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1. Overview of agricultural drainage

Drainage refers to the process and practices used to remove excess water from the soil surface and from the soil profile. This bulletin briefly describes the history, need, types and extent of Michigan drainage as well as the pros and cons, and environmental impact related to drainage.


2. Drainage history

The U.S. Swamp Land Acts of 1849 and 1850 provided federal funding to encourage drainage to make the swamp areas in the Midwest more habitable, and thereby encourage economic development. Through this program, many miles of streams were deepened and channelized to create drainage outlets with the result that large parts of the Corn Belt were drained. Once drained, these areas became recognized as having among the most fertile soils in the world.

Early medical professionals had suggested drainage in the Midwest as they found that it reduced malaria, although they did not know malaria was spread by mosquitos at that time (Huffman et al., 2013). With the increase in drainage in 1860, the human death toll due to malaria started to decline in the upper Mississippi River Valley.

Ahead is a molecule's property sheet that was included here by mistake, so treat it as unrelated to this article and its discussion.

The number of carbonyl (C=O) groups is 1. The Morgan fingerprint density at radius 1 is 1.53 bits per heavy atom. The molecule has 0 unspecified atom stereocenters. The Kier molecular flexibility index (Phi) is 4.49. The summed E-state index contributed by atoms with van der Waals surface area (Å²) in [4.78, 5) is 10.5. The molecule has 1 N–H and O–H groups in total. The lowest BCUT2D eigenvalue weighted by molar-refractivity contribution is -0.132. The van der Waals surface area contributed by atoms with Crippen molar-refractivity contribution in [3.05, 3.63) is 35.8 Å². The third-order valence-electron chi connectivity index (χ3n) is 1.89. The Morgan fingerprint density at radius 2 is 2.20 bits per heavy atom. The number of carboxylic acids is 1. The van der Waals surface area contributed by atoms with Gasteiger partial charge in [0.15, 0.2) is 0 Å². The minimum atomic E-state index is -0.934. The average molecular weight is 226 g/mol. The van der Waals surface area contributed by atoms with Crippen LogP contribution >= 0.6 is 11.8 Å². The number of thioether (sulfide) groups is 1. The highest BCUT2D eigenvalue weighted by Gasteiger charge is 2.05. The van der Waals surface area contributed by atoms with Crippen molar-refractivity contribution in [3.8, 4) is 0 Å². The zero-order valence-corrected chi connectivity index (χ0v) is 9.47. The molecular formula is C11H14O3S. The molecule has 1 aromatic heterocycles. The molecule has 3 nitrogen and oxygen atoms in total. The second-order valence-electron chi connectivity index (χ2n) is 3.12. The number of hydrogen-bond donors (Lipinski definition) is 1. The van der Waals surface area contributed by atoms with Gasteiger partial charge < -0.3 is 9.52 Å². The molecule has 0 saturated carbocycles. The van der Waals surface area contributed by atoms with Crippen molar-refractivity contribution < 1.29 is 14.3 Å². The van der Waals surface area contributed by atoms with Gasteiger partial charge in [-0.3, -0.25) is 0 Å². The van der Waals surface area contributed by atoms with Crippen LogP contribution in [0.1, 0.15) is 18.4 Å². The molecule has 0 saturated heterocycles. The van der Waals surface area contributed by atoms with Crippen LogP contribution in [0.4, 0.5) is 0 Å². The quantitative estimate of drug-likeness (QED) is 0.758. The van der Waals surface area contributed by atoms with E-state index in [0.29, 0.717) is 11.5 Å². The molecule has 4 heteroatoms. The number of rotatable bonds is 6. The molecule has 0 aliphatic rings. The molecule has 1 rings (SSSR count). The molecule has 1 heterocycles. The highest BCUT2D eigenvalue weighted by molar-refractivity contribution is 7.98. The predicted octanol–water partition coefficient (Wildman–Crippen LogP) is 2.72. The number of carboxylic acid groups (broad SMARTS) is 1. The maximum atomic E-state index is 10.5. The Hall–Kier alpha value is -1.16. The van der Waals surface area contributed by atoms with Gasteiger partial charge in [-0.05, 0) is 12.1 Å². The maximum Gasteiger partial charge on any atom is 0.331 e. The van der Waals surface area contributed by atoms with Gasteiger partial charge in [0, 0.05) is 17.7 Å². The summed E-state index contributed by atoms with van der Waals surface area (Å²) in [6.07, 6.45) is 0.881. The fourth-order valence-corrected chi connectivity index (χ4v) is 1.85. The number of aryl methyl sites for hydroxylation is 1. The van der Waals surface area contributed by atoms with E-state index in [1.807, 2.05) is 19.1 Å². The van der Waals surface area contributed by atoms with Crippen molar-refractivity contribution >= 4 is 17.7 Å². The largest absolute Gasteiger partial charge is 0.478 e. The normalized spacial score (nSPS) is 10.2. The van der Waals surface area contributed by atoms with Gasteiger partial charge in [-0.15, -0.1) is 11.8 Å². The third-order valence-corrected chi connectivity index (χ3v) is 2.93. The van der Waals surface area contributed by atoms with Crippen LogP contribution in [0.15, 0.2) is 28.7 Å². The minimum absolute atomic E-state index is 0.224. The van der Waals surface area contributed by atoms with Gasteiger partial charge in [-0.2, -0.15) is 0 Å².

3. Drainage need

Agriculture is one of leading industries in the Midwest USA. In Michigan, there are over 300 commodities, and corn and soybean are the state’s two leading crops with a combined planted area of 4.2 million acres, and a production value of $2.1 billion for grain corn and $1.5 billion for soybean in 2022 (USDA-NASS, 2023). Some of the most productive soils in Michigan require subsurface drainage for profitable crop production. Without drainage, crop production would not be able to meet the growing food demand because of poor crop yield due to excess water (Figure 1).

Figure 1. An example of crop damage due to excess water during the early growth stage of soybean.
Figure 1. An example of water ponding from heavy rainfall during the early growth stage of soybean.